The United States continues to be the top destination for international students seeking a university education, according to the latest report by the Organisation for Economic Co-operation and Development (OECD). But America's market share fell significantly - by 4% - between 2000 and 2005.
Countries with the biggest gains included Australia, France, Japan and New Zealand, whose growth was singled out as the most impressive by the OECD. The UK saw its share drop, although by less than 1%.
"In relative terms there really are some very amazing examples," said Andreas Schleicher, head of indicators and analysis at the OECD.
"Take Australia which has actually made a profit out of higher education, while most countries are struggling to generate resources for tertiary education. And who would have thought Japan would attract so many foreign students because they only offer programmes in Japanese - yet they now have 5% of the market."
Overall, the market in international students continues to grow in OECD countries - but at a significantly higher rate outside the European Union. America continues to attract nearly twice as many international students as its nearest rival, Britain, which has a 12% share.
Third most popular is Germany with 10%, followed closely by France (9%), Australia (6%) and Japan (5%).
The fall in the US share is offset by a 5% overall increase in the number of students studying outside their own countries. This rose to more than 2.7 million in 2005, according to figures provided to the OECD by Unesco's Institute for Statistics.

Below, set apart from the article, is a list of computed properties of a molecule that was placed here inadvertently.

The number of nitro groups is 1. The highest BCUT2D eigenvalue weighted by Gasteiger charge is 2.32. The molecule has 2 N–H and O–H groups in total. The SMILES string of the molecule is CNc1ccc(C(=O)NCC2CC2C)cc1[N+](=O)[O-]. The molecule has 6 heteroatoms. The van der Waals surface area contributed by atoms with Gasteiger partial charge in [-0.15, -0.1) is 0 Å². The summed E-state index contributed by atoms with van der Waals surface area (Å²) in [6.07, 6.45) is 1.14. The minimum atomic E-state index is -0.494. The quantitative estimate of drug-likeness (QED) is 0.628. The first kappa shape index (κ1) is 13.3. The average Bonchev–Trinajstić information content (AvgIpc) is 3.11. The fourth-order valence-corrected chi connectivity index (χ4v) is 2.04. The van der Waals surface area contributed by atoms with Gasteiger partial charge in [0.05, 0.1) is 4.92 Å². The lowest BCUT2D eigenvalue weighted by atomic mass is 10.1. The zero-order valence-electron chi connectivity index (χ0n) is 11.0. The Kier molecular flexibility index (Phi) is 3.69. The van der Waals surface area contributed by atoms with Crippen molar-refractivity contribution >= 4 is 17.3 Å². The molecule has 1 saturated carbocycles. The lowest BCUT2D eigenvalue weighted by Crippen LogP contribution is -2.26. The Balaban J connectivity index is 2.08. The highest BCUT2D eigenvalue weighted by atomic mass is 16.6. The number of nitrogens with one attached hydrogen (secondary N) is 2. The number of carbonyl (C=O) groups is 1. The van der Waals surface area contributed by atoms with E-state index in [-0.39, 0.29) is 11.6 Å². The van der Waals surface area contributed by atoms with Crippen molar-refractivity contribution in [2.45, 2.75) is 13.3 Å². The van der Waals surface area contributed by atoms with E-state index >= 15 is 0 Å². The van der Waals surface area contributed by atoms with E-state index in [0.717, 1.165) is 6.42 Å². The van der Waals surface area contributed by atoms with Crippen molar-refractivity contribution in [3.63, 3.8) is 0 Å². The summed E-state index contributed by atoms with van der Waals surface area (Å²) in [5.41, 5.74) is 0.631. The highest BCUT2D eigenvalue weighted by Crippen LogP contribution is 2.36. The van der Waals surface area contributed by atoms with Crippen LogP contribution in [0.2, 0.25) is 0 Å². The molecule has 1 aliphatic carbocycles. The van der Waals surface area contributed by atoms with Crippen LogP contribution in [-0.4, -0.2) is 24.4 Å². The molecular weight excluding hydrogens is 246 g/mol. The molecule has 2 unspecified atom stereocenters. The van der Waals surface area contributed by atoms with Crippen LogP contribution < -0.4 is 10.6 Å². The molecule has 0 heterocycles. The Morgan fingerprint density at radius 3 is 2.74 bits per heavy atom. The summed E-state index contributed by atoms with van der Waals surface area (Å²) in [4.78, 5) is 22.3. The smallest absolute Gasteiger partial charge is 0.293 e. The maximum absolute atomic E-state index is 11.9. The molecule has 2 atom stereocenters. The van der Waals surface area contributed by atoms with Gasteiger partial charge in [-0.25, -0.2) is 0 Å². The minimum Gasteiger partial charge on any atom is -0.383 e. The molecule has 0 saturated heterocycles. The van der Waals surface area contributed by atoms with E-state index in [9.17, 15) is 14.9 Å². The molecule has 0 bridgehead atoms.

This represents a four-fold increase worldwide in the past three decades, with a notable acceleration in the past 10 years. This mirrors the growing globalisation of economies and societies, the OECD report states.
Within the OECD, international students made up widely differing proportions of the national intake. Together, France, Germany, Britain and the United States take in more than half of all foreign students globally.
But Australia has the most internationalised campuses, with foreign students comprising more than 17% of all tertiary enrolments, edging out New Zealand (17%) and a step up from Britain, the third highest on 13.9%. All three countries have more than double the OECD average of 6.7%.
"Australia and New Zealand have really been smart; they have really invested in good provision and good quality programmes. They charge high fees but it is a commercially viable service," Schleicher said.
How long the big four countries can keep their stranglehold on the market will depend on a range of factors -- from student fees and living costs to the quality of education on offer and competition from rival or emerging systems.
The more active marketing policies of countries from the Asia-Pacific region, compared with the traditionally dominant US, may also be a key element. Other factors are the language of instruction and the rules on entry and being able to remain and work after securing a degree.
In some countries fees from international students have become a major source of income for universities, providing valuable funds but also making the institutions vulnerable if absolute numbers of international students fall.